The need for national action on energy efficiency is a priority with warnings on rising bills and startling drop in household savings initiatives.
The increase costs of energy – £21 a year for households – have been signalled by the Government with the Department of Energy and Climate Change announcing a move to bring forward by a year the Capacity Market scheme.
The scheme uses auctions to encourage power companies to provide electricity supply during peak demand. DECC reports that the rescheduling and extra costs are vital to maintain adequate supply at a time when fossil fuel plants are closing.
The report says that there is “a legacy of years of underinvestment” that has left the UK “open to the risk of any quickening in the pace of plant closures”.
There have been warnings for many years about the inadequate levels of investment in energy generation, together with persistent calls for coherent national energy efficiency strategy.
We have consistently called for urgent government action to encourage households and businesses to adopt energy-saving measures that are simple, very effective and sustainable.
From fitting LED lighting to water-saving solutions that reduce energy used in heating and pumping, to smart lighting controls, heating controls, low flush toilets, waterless urinals and eco hand dryers, there is huge potential to make massive energy savings.
This would certainly reduce strain on the National Grid during peak demand times.
Under the scheme, two auctions have already been held to provide delivery in 2018/19 and 2019/20 but the looming gap in power supply has forced the Government’s hand, and the scheme will now purchase extra electricity capacity in January next year for the following winter.
DECC believes that the move will send the right signals to power companies and investors to develop more energy production and has had initial positive reaction from the sector.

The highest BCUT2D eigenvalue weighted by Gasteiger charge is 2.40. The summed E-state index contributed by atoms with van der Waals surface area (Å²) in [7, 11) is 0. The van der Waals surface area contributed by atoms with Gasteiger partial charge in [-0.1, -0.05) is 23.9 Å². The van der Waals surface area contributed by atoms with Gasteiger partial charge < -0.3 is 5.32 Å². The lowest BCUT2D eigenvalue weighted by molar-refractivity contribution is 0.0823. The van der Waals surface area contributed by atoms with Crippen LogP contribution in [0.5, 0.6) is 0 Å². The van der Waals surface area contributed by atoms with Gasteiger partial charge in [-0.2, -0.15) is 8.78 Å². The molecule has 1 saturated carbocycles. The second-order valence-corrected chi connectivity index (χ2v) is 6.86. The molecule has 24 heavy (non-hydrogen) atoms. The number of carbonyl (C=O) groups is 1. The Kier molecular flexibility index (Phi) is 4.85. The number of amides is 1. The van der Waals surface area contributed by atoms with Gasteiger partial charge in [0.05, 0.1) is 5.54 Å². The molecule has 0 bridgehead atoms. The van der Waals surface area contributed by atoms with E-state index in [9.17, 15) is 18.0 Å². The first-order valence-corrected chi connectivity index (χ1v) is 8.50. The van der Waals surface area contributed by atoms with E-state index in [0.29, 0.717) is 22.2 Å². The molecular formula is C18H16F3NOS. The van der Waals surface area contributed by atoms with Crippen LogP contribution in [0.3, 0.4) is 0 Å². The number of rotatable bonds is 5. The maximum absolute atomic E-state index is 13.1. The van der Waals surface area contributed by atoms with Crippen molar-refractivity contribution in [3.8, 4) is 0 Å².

“By introducing the CM early, we allow the market to operate better earlier with less price volatility, lower uncertainty and hence, lower consumer bills than would otherwise have been the case – a more efficient way of delivering energy security.”
At the same time, the Government wants to avoid companies reneging on their commitment by penalising any who fail to carry through after winning auctions.
According to Energy Live News, DECC believes that the new moves will add up to £21 to domestic energy bills as a one-off cost but underlined that price increases would be inevitable if the scheme was not brought forward with accelerating power station closures.
DECC also suggested that the move would protect households from future price hikes, saving around £46 on bills in 2018.
Efficiency measures decline
The government announcement came as the Association for the Conservation of Energy published a report revealing that installation of domestic energy efficiency measures are predicted to drop by 76% in 2020.
The report says:
“Household energy efficiency measures are the most cost-effective long-term solution to bring down energy bills, tackle fuel poverty and reduce carbon emissions. Yet public investment in energy efficiency has declined considerably following Government spending cuts.”
ACE’s figures make stark reading – with the number of household being helped to save energy expected to drop by more than three-quarters (76%) by 2020, compared to 2012, with total investment in energy efficiency declining by 53% over the three years from 2012 to last year.